[KB] Question about Resistance to Burke

Bill Balthrop vwb at email.unc.edu
Thu Dec 6 11:43:48 EST 2007

I do enjoy these discussions, although I seldom participate actively.  I 
think that Jim Klumpp and Josh Gunn have raised the most interesting and 
helpful comments on this whole question about "resistance" to Burke (or 
should the focus be on "recalcitrance" that must be resisted to?).

I am somewhat surprised to see some essays/articles/books referred to as 
"attacks" on Burke when they seem to constitute--at least in my reading 
of them--disagreements/questions/extensions (to use a well known phrase) 
and so on.  Burke hasn't disappeared and his work is seen as still quite 
valuable by many scholars...but it just isn't all about Burke and there 
are others who have made/are making/will make contributions that are 
"different."  As Burke himself might have said about his own work, "it's 
more complicated than that."


Edappel8 at cs.com wrote:
> John,
>        Heather's post raises the issue of "Burkean Backsliders" as 
> relevant ingredients in the mix.  Read the QJS Forum articles by Jim 
> Chesebro and Celeste Condit (answered by Phil Tompkins and George 
> Cheney), published in the mid-1990s (don't have the exact issues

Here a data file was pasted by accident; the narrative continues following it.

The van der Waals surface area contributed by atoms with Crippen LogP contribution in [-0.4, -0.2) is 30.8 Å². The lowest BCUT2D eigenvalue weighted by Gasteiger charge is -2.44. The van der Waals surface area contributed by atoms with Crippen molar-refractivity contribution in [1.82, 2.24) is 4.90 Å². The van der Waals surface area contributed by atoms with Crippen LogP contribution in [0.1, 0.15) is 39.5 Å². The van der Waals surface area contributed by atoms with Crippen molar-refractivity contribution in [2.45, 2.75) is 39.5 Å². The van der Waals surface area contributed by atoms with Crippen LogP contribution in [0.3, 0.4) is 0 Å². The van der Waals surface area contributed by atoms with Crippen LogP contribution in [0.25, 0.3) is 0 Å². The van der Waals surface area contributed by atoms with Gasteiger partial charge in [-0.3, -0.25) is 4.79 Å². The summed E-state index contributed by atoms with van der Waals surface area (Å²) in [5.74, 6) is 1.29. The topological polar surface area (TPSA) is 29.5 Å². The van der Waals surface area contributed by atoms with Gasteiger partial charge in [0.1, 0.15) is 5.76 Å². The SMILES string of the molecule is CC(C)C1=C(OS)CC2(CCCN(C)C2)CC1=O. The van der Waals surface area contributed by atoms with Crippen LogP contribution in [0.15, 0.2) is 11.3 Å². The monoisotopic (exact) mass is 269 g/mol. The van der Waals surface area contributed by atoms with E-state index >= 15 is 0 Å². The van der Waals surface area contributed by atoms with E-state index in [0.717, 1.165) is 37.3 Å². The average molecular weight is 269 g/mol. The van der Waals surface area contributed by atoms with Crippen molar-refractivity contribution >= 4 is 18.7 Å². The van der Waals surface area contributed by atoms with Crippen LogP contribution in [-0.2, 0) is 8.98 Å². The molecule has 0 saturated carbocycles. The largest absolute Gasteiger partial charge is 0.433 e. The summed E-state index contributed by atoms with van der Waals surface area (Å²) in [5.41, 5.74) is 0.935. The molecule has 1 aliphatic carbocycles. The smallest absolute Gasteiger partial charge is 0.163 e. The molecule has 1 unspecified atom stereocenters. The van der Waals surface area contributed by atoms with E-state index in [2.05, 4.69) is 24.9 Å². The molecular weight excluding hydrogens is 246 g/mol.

> handy).  Jim was my mentor in Burke at Temple U.  I heard him say at a 
> Burke panel at ECA in Washington, spring 1994, "Now that he's gone, 
> Burke will be disappearing from the scene."  Those Burke-negative 
> articles (no pun intended) by Chesebro and Condit followed soon 
> thereafter.  Celeste had given one of the plenary addresses at the 1993 
> Triennial Burike Conference at Airlie House in Virginia.
>        Subsequently, Jim seemed to disappear from the Burkean scene 
> himself.  I didn't see him at Pittsburgh in 1996, Iowa in 1999, or New 
> Orleans in 2002.  Jim did attend the conference at Penn State in 2005, 
> and presented a paper.  I know he attended the Burke Society business 
> meeting in San Antonio last year.  I was pleased to see him back in the 
> Burkean fold.  He had contributed so much to Burke scholarship and the 
> establishment of the Burke Society itself.  Could we say that Jim was 
> the leading influence in respect to what happened on the "society" front 
> at Philly in 1984?  (I'm not talking about that conference overall: That 
> was the work of Herb Simons and Trevor Melia, who co-edited the book 
> that grew out of that wonderful gathering.)  Didn't Jim write the 
> founding document/bylaws for our organization?
>        I am in no way criticizing Jim and Celeste for their "attack" of 
> a kind on Burke.  I disagreed with much, if not most, of what they had 
> to say, but hey, it's a free country!  What I'm saying here, on behalf 
> of John's quest and query, if you want to locate a case against Burke 
> made by potent voices in our field, read those articles in QJS.
>        Ed 
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